I was pleasantly surprised to see the improvement in being able to navigate fraction division. Being able to conceptually understand fraction multiplication/division can sometimes be a roadblock for students. I am hoping to break that and looking forward to discussing and highlighting a few student examples with the class next week.

## Fraction Division – Models and Strategies

My fourth grade students have been exploring fractions.  They’ve become familiar with how to add, subtract, and multiply fractions.  They just started to divide fractions earlier in the week.  Whenever I introduce fraction division I tend to have one or two kids that raise their hand quickly.   Their quickly raised hand tends to cause me to slow down and prepare.   They comment that there’s a “fast” way to divide fractions that they learned at Kumon or from someone at home.  Sadly, that trick is infamous number 1 on the NCTM’s Tricks that Expire!  These students can explain what to do, (change the numerator and denominator of the second fraction and multiply) but struggle when pushed to explain why it works.  I feel like at times these particular students inadvertently or purposefly convince others in the class that this method is the quickest.  Some agreed, but introducing this idea at the begging caused unneeded confusion.

I shifted the discussion to the meaning of the fraction bar.  One of the students mentioned that the fraction 1/2 is the same as 1 divided by 2.  Another student said that is the same as 0.5.  This conversation was productive and moved the discussion back on course.  Students started to build upon each response and were able to start thinking more about their own understanding of fractions.  I then introduced the idea of fraction as division.  This resonated well with students and I could tell that they were really thinking about how they view fractions.  I then put this problem on the board.

Students thought for a little while and then decided to split up each fraction into three pieces.  They then counted up the pieces to find 9.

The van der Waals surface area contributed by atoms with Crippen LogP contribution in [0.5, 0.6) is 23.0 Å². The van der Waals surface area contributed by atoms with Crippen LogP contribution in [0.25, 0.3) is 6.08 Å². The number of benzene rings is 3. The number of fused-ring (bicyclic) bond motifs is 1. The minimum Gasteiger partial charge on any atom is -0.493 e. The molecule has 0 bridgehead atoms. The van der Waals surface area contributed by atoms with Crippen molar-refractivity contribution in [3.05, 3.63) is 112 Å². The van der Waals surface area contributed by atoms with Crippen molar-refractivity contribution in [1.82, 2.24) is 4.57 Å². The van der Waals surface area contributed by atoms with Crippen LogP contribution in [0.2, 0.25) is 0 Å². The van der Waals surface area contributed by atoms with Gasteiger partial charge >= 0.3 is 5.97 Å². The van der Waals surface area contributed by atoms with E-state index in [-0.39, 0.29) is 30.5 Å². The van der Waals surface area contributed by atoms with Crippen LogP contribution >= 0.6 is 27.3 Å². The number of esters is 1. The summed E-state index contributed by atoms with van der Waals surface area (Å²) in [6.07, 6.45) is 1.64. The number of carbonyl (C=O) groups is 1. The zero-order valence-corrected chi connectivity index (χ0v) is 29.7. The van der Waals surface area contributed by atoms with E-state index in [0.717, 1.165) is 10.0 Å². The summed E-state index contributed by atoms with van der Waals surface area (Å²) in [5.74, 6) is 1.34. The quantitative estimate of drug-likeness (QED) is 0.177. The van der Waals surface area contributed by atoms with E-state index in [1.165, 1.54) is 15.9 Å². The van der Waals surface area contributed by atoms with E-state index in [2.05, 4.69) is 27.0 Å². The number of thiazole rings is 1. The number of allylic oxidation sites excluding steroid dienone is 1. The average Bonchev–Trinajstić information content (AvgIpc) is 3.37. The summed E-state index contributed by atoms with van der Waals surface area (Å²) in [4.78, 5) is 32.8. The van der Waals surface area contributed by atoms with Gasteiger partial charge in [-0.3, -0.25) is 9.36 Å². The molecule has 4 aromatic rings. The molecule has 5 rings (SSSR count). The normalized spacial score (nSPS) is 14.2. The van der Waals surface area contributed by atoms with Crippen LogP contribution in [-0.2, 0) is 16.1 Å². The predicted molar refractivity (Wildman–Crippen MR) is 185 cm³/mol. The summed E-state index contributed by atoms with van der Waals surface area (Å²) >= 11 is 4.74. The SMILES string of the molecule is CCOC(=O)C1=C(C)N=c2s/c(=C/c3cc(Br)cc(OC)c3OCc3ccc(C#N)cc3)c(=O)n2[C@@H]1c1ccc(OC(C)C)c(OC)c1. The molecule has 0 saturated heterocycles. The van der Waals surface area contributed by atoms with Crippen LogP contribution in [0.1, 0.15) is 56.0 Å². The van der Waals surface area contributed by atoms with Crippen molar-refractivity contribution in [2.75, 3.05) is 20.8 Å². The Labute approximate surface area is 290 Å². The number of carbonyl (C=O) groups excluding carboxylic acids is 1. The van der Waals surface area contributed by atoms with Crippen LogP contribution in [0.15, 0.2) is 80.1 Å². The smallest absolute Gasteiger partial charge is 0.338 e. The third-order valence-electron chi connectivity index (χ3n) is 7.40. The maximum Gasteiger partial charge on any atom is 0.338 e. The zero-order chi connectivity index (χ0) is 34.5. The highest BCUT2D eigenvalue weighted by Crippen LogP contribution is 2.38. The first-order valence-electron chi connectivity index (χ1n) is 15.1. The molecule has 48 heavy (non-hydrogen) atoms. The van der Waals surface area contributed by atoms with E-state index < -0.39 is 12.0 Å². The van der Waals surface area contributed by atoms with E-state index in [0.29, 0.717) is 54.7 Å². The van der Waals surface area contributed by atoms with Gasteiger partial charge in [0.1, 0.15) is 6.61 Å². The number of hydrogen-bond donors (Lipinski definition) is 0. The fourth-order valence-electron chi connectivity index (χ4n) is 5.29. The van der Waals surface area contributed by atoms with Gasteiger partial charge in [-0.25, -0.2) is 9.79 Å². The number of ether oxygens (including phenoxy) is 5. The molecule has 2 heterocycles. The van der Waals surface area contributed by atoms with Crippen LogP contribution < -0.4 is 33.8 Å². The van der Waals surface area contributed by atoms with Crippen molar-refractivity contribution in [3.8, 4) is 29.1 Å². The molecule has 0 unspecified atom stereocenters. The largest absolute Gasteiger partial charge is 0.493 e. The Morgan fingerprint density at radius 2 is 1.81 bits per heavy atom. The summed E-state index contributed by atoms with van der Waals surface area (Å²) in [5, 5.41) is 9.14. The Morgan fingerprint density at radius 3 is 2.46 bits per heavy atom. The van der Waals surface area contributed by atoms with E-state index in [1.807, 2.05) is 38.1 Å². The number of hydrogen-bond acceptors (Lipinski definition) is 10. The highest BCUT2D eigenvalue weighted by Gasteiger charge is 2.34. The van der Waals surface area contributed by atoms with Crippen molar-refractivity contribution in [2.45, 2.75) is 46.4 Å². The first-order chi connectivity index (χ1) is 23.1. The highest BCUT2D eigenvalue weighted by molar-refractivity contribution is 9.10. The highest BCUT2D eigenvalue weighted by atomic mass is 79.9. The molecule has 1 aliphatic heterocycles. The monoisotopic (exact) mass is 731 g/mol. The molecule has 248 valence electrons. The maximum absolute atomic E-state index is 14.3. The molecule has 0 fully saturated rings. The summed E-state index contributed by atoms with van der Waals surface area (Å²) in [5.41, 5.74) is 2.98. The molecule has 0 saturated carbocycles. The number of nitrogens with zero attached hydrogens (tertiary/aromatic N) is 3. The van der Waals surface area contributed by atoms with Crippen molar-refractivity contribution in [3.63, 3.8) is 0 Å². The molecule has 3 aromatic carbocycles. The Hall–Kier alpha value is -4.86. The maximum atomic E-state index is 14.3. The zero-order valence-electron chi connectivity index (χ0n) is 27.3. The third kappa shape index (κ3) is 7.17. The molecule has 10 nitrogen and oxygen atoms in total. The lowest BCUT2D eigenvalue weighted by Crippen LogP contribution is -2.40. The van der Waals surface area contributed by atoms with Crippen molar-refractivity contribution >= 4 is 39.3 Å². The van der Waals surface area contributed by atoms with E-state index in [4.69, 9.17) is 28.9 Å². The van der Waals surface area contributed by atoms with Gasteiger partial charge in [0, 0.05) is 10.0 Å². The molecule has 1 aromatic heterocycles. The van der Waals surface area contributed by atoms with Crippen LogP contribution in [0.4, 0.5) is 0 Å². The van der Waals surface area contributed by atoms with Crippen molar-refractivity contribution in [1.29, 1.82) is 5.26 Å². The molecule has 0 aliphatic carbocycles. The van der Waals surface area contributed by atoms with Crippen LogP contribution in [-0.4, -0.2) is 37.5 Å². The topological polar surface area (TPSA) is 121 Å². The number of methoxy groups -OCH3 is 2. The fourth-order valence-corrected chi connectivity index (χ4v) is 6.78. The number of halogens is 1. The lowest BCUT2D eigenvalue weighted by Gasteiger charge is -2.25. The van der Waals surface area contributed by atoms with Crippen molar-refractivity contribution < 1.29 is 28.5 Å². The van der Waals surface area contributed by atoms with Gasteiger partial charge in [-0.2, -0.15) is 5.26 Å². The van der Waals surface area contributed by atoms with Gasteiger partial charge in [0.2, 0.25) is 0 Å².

I then introduced students to a common numerator and denominator model.  Students thought about this problem and then started making a few guesses.

One thing that seemed to shift this thinking was to look at fraction as division.  In my years of teaching this seems to make quite a few connections   Many students know that a half of a half is a quarter, but are a confused when it comes to dividing a half.  One student mentioned that they both have common denominators and that might be useful when dividing.  Another student said that a fraction is division, so you could divide the numerators and denominators.

The class agreed that this will work as long as the denominators are the same. They also concluded that if the denominators aren’t the same, we can find an equivalent fraction to create ones that are. This conversation lasted for about five minutes.  It was productive and not once was there mention of a “fast” method to divide fractions.  I’m hoping that students hold on to visual models and using a variety of strategies when dividing fractions in the future.  Next week, we’ll be investigating how to divide mixed numbers.  That’ll most likely happen after our week long PARCC adventure.

## Fraction Division Models

One of my classes started a unit on fractions around two weeks ago.  We explored the lowest common multiple and greatest common factor during the first week.  Moving on, the class investigated the different ways to multiply fractions.  Most students had an idea of how to find the products by multiplying the numerators and denominators.  They struggled when using visual models and also when converting fractions to/from a mixed-number form.  We spent a couple days reinforcing how to visualize fraction multiplication and created multiple models to show how to multiply a fraction of a fraction.  We used the folding paper method as well as free-hand drawing of different models.  On Thursday, the class moved to the next topic: fraction division.